Dementia can be difficult to identify until it has progressed, however recent research has indicated opticians may one day be able to spot it in an eye test.
According to the NHS, early signs currently include memory loss, problems with language and difficulty making decisions.
However, scientists have suggested that an eye test could help identify the condition early, and possibly allow for more effective treatment.
A recent study published in September showed that thinning of the retina – the light-sensitive tissue lining the back of our eye – could accurately indicate the neurodegenerative disease.
Scientists at the University of Pennsylvania believe the retina is affected because it is a projection of the brain.
“The brain is locked away inside the skull making it very difficult to study, or to detect changes involved in a disease like Alzheimer’s,” said Dr Laura Phipps, of Alzheimer’s Research UK.
“The eyes represent a window into the brain and researchers are investigating ways in which eye tests could reveal signs of Alzheimer’s.
“The retina, the light sensitive layer at the back of the eye, contains nerve cells just like those in the brain.
“Using specialised equipment, researchers have developed ways to take snap shots of the retina and look for signs of the hallmark Alzheimer’s protein, amyloid.”
Dr Phipps said that an eye test that involved detecting changes in amyloid in the eye could be a “simple and cost-effective way” to identify those at risk of developing dementia.
But she noted that it is still too soon to tell whether people will one day be able to book an appointment with their optician to find out their risk.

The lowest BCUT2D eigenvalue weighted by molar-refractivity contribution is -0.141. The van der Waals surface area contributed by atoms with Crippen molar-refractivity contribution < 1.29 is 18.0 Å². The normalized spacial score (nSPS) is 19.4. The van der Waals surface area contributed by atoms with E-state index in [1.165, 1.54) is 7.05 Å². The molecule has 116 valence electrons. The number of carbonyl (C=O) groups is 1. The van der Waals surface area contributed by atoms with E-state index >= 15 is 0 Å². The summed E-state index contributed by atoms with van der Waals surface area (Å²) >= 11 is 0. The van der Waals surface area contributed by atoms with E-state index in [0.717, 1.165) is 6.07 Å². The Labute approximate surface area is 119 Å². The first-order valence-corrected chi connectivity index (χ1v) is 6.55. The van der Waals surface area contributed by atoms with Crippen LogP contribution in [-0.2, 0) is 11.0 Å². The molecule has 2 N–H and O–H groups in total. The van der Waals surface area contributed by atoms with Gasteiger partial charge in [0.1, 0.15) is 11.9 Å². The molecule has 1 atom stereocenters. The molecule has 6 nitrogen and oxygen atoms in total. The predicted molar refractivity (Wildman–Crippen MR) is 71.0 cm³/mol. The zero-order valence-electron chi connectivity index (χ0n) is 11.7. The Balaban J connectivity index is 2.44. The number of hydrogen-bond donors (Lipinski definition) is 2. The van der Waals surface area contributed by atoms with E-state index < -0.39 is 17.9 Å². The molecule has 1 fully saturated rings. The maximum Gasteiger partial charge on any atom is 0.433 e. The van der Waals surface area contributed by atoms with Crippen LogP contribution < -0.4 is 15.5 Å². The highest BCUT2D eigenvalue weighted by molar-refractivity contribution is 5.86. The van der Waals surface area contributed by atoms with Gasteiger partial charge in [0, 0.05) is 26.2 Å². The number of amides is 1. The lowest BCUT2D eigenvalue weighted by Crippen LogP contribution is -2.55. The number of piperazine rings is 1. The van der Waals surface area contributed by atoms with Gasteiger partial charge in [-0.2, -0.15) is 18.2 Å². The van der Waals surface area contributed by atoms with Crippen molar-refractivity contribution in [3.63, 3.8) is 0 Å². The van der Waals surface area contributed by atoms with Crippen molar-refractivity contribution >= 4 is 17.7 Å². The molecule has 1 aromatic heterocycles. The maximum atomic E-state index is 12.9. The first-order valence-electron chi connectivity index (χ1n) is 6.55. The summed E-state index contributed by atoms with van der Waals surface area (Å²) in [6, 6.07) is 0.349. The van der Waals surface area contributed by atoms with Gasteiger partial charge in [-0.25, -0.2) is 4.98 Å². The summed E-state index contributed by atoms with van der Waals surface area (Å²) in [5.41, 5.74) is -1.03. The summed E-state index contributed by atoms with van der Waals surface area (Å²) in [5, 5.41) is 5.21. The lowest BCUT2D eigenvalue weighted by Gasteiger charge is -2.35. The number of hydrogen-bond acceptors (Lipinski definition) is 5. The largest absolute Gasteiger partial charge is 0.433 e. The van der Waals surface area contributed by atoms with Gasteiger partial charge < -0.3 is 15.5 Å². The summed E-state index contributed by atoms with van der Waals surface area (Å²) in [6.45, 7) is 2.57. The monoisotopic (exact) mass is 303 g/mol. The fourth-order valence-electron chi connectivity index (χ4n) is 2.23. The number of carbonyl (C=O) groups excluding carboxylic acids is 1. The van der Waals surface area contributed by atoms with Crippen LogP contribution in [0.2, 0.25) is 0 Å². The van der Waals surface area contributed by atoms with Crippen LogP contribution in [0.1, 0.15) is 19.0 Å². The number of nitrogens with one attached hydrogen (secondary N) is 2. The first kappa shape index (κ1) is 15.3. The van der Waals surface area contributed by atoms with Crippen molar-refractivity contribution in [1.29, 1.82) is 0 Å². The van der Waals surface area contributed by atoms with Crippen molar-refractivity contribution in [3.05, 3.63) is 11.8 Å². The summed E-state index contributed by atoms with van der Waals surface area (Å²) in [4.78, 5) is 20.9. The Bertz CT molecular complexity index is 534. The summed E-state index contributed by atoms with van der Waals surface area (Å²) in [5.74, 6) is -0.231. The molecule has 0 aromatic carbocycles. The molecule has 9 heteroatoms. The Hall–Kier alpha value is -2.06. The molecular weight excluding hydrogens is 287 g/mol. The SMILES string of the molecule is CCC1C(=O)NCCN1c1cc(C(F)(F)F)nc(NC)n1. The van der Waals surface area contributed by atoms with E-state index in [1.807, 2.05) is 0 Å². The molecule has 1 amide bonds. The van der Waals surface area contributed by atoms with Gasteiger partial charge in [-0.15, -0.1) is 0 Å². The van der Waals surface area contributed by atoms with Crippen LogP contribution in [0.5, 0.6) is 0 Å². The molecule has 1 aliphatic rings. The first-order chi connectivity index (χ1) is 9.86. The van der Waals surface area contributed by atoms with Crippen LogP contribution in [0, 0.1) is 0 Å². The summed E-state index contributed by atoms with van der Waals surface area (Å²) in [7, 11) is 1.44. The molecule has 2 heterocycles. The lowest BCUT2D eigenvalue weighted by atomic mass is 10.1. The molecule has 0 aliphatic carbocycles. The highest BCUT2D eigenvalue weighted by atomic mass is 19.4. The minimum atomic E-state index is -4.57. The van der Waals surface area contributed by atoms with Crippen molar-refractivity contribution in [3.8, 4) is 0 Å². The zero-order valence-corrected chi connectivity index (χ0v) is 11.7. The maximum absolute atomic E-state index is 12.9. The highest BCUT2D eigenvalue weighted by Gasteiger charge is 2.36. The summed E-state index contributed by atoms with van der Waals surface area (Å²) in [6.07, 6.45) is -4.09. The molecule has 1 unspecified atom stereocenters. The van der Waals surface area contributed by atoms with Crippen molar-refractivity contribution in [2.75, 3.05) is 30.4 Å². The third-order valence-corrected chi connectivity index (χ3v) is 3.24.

“This search is in the very early stages and involves specialist equipment that is not available in opticians,” she explained.
Similarly, Dr James Pickett, head of research at the Alzheimer’s Society, suggested it could be years before such tests are available on the high street.
He explained: “There is some evidence that these nerve fibres could be thinner in people with dementia, but measuring how thin the nerve fibres are is currently not a strong enough way to be able to make a diagnosis of dementia.”
Eye tests are easier to perform than brain scans, he noted, meaning that they could be a useful part of the diagnosis process in the future.
Opticians naturally hope that research will pave the way for technology that allows them to play an important role.
“We’re very interested in the research being done to deliver eye testing technology that can pick it up in its early stages, and we hope technology will advance and allow us to provide an eye test that can highlight dementia risk,” said Jay Ghadiali, director of professional services at Vision Express.
“People who already have dementia should continue to see an optician for regular eye tests, because blurred vision can worsen dementia, adding to an individual’s sense of isolation and confusion.”
He pointed out that eye tests are still important to have at least every two years since at present they can pick up on a range of conditions, including high blood pressure, high cholesterol, diabetes and increased risk of stroke.